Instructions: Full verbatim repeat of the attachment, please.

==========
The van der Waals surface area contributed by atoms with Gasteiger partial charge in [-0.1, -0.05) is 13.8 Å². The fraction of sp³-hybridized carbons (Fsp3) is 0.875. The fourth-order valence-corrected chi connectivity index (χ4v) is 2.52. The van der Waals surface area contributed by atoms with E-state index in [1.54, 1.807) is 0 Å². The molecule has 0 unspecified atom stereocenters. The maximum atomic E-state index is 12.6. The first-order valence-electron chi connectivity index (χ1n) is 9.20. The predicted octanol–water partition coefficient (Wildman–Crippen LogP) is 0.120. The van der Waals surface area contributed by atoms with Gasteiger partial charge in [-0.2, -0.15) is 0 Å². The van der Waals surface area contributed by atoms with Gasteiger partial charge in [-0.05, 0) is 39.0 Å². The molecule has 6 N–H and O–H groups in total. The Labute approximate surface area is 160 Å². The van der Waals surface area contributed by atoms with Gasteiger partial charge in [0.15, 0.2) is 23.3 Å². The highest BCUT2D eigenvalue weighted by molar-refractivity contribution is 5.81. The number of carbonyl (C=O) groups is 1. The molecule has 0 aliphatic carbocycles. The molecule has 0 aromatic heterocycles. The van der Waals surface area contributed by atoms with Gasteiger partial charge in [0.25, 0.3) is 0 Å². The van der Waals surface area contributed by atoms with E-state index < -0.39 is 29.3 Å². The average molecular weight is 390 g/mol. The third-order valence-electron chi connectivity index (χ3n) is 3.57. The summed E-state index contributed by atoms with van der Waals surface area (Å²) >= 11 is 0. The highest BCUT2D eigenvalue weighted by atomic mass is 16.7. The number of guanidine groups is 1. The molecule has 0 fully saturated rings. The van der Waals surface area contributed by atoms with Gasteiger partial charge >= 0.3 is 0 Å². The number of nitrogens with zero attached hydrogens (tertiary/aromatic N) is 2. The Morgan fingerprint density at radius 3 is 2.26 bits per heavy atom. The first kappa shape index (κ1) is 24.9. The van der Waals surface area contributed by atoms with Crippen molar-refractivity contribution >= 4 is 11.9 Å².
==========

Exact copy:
The van der Waals surface area contributed by atoms with Gasteiger partial charge in [-0.1, -0.05) is 13.8 Å². The fraction of sp³-hybridized carbons (Fsp3) is 0.875. The fourth-order valence-corrected chi connectivity index (χ4v) is 2.52. The van der Waals surface area contributed by atoms with E-state index in [1.54, 1.807) is 0 Å². The molecule has 0 unspecified atom stereocenters. The maximum atomic E-state index is 12.6. The first-order valence-electron chi connectivity index (χ1n) is 9.20. The predicted octanol–water partition coefficient (Wildman–Crippen LogP) is 0.120. The van der Waals surface area contributed by atoms with Gasteiger partial charge in [-0.2, -0.15) is 0 Å². The van der Waals surface area contributed by atoms with Gasteiger partial charge in [-0.05, 0) is 39.0 Å². The molecule has 6 N–H and O–H groups in total. The Labute approximate surface area is 160 Å². The van der Waals surface area contributed by atoms with Gasteiger partial charge in [0.15, 0.2) is 23.3 Å². The highest BCUT2D eigenvalue weighted by molar-refractivity contribution is 5.81. The number of carbonyl (C=O) groups is 1. The molecule has 0 aliphatic carbocycles. The molecule has 0 aromatic heterocycles. The van der Waals surface area contributed by atoms with Gasteiger partial charge in [0.25, 0.3) is 0 Å². The van der Waals surface area contributed by atoms with E-state index < -0.39 is 29.3 Å². The average molecular weight is 390 g/mol. The third-order valence-electron chi connectivity index (χ3n) is 3.57. The summed E-state index contributed by atoms with van der Waals surface area (Å²) >= 11 is 0. The highest BCUT2D eigenvalue weighted by atomic mass is 16.7. The number of guanidine groups is 1. The molecule has 0 fully saturated rings. The van der Waals surface area contributed by atoms with Gasteiger partial charge >= 0.3 is 0 Å². The number of nitrogens with zero attached hydrogens (tertiary/aromatic N) is 2. The Morgan fingerprint density at radius 3 is 2.26 bits per heavy atom. The first kappa shape index (κ1) is 24.9. The van der Waals surface area contributed by atoms with Crippen molar-refractivity contribution >= 4 is 11.9 Å².